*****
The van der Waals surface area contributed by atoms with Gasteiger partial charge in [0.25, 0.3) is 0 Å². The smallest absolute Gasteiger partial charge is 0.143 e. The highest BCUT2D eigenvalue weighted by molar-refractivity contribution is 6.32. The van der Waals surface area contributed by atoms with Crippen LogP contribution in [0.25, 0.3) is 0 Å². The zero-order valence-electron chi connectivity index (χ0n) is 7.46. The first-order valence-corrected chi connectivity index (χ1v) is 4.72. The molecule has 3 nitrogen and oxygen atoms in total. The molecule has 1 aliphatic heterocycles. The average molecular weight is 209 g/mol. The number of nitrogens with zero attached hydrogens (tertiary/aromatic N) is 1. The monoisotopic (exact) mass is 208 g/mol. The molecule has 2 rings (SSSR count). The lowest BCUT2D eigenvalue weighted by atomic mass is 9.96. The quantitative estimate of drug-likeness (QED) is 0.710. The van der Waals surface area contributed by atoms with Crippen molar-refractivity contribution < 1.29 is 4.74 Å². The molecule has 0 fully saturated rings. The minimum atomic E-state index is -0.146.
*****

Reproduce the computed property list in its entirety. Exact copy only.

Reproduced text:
The van der Waals surface area contributed by atoms with Gasteiger partial charge in [0.25, 0.3) is 0 Å². The smallest absolute Gasteiger partial charge is 0.143 e. The highest BCUT2D eigenvalue weighted by molar-refractivity contribution is 6.32. The van der Waals surface area contributed by atoms with Crippen LogP contribution in [0.25, 0.3) is 0 Å². The zero-order valence-electron chi connectivity index (χ0n) is 7.46. The first-order valence-corrected chi connectivity index (χ1v) is 4.72. The molecule has 3 nitrogen and oxygen atoms in total. The molecule has 1 aliphatic heterocycles. The average molecular weight is 209 g/mol. The number of nitrogens with zero attached hydrogens (tertiary/aromatic N) is 1. The monoisotopic (exact) mass is 208 g/mol. The molecule has 2 rings (SSSR count). The lowest BCUT2D eigenvalue weighted by atomic mass is 9.96. The quantitative estimate of drug-likeness (QED) is 0.710. The van der Waals surface area contributed by atoms with Crippen molar-refractivity contribution < 1.29 is 4.74 Å². The molecule has 0 fully saturated rings. The minimum atomic E-state index is -0.146.